An Introduction to Apache 2.0

Most people who follow Apache development with any regularity know that the Apache Group has recently been focusing on Apache 2.0. There have been many changes to the Apache code since Version 1.3. Some of these changes make an administrator's job easier and some make it harder; however, the changes are all designed to make Apache the most flexible and portable Web server available. This column will try to explain some of the new concepts that Apache 2.0 introduces and how it differs from 1.3.

Apache 2.0 has already been through three alpha releases. In this preview, Ryan Bloom of the Apache Group previews Apache 2.0 and explains why it will make life easier for every Webmaster on the Internet.

Multi-Processing Modules
The first major change in Apache 2.0 is the introduction of Multi-Processing Modules (MPMs). To really understand the need for MPMs, it is important to look at how Apache 1.3 works. Apache 1.3 is a pre-forking server, meaning that when Apache is started the original process forks a specified number of copies of itself, which actually handle the requests. As more requests come in, more copies are forked. The original process doesn't actually do anything other than monitor the new processes to make sure there are enough of them. This model works well on Unix variants and most mainframes but it doesn't work as well on Windows. The original support for Windows actually re-wrote the section of code that created the child processes. On Windows this section created just one child process, which then had multiple threads to serve the requests. This separation between Unix and Windows was done with #ifdefs, making the code very hard to maintain.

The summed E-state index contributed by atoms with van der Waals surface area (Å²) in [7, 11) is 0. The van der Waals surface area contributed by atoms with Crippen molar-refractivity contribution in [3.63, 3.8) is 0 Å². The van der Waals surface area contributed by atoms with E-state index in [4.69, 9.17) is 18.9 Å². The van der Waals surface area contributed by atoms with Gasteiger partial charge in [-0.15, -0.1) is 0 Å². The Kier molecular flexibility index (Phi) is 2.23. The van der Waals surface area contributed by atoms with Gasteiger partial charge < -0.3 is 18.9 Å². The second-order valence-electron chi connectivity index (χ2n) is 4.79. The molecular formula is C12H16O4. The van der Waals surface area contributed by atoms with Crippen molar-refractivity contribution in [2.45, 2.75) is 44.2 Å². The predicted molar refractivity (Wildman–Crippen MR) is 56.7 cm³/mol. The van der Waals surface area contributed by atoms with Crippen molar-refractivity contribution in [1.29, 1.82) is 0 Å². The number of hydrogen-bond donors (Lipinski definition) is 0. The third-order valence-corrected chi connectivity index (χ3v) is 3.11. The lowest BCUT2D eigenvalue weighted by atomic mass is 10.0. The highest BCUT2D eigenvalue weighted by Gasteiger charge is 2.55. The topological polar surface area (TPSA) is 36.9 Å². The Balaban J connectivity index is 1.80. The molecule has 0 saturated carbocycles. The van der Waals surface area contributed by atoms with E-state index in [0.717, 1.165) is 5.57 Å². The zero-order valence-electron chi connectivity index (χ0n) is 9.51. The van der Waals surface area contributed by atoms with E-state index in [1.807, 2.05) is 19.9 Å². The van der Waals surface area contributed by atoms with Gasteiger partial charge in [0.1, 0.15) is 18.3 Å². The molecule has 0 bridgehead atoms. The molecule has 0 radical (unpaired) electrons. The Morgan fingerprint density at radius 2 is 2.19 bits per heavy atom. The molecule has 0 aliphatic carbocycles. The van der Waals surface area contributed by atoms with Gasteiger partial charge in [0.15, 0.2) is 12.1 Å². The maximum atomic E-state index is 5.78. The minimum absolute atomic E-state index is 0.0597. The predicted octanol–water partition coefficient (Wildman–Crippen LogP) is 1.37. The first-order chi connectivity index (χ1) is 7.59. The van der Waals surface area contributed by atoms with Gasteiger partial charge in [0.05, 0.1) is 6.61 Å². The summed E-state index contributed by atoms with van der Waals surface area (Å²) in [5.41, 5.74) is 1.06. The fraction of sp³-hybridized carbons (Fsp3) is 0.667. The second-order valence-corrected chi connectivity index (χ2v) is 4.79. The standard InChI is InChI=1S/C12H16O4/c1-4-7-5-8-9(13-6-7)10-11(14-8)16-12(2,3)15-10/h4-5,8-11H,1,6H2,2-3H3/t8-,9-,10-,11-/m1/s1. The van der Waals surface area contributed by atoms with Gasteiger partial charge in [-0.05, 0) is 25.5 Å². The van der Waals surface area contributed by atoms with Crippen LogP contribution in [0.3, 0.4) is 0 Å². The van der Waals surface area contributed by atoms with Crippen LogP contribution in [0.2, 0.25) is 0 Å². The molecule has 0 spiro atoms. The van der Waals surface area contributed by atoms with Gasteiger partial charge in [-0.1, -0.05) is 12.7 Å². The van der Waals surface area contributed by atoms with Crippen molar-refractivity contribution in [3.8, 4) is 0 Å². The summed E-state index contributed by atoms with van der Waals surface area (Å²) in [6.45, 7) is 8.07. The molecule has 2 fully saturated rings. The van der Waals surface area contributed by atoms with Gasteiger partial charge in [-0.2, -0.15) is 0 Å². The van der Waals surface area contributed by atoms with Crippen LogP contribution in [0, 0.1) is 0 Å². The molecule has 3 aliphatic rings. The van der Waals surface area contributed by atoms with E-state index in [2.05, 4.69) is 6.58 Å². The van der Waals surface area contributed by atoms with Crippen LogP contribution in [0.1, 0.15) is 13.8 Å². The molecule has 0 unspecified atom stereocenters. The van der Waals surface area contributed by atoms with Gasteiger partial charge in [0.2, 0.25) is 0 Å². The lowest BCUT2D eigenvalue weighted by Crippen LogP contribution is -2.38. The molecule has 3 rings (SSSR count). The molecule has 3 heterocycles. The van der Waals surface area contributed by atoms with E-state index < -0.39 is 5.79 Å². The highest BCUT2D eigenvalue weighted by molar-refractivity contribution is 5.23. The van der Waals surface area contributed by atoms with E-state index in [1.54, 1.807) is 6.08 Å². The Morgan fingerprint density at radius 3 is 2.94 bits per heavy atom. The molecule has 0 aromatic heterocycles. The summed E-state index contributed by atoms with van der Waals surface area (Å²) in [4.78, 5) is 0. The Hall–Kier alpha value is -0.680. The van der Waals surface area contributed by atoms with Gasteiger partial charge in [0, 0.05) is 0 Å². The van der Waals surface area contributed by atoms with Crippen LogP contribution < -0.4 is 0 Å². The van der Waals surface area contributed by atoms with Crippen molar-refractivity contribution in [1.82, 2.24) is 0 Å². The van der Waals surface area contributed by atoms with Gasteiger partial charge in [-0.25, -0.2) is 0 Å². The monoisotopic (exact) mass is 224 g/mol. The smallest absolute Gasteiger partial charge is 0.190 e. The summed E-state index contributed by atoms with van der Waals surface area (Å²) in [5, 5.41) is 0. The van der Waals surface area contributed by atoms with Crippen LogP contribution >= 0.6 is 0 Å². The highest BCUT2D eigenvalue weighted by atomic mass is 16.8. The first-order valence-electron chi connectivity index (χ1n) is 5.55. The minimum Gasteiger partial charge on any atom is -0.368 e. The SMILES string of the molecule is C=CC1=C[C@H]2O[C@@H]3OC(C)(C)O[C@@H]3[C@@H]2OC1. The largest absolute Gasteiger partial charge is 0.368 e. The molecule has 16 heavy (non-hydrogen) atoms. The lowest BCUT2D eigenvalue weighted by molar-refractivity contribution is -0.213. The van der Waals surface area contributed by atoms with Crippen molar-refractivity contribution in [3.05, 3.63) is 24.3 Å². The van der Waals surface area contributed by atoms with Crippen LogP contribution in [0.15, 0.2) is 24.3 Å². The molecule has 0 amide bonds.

When work started on Apache 2.0, the Apache Group had many goals. One of these goals was to include support for every platform that was supported by 1.3; another was to add new platforms. As work began, the developers realized that these goals were impossible if all of the code was shared between platforms. An abstraction layer was necessary if the project was going to be manageable. From this realization, MPMs were born. The basic job of an MPM is to start the server processes and map incoming requests onto an execution primitive. Whether that execution primitive should be a thread or a process is left up to the MPM developer. This decision should be made based on which primitive is supported best by the platform the MPM is designed for.

Each of these MPMs has strengths and weaknesses. For example, the prefork MPM will be more robust than either of the two hybrid MPMs on the same platform. The reason for this is simple: if a child process terminates unexpectedly, connections will be lost. How many connections are lost is up to which MPM is used. If the prefork MPM is used, one connection will be lost. If the mpmt_pthread MPM is used, no more than 1/n connections, where n is the number of child processes used, will be lost. If the dexter MPM is used, the number of lost connections will depend on the OS the server is being run on. However, the trade-off in robustness comes at a price: scalability. The prefork MPM is the least scalable MPM, followed by mpmt_pthread, and then dexter. Which MPM is used will depend on what the site requires. If a given site must use a lot of third-party nontrusted modules, then that site should most likely be using the prefork MPM because if the module is unstable, it will affect the site the least. However. if all a site is going to do is serve static web pages and doesn't require any modules but will need to serve thousands of hits per second, then dexter is probably the correct choice.

This article was originally published on May 28, 2000
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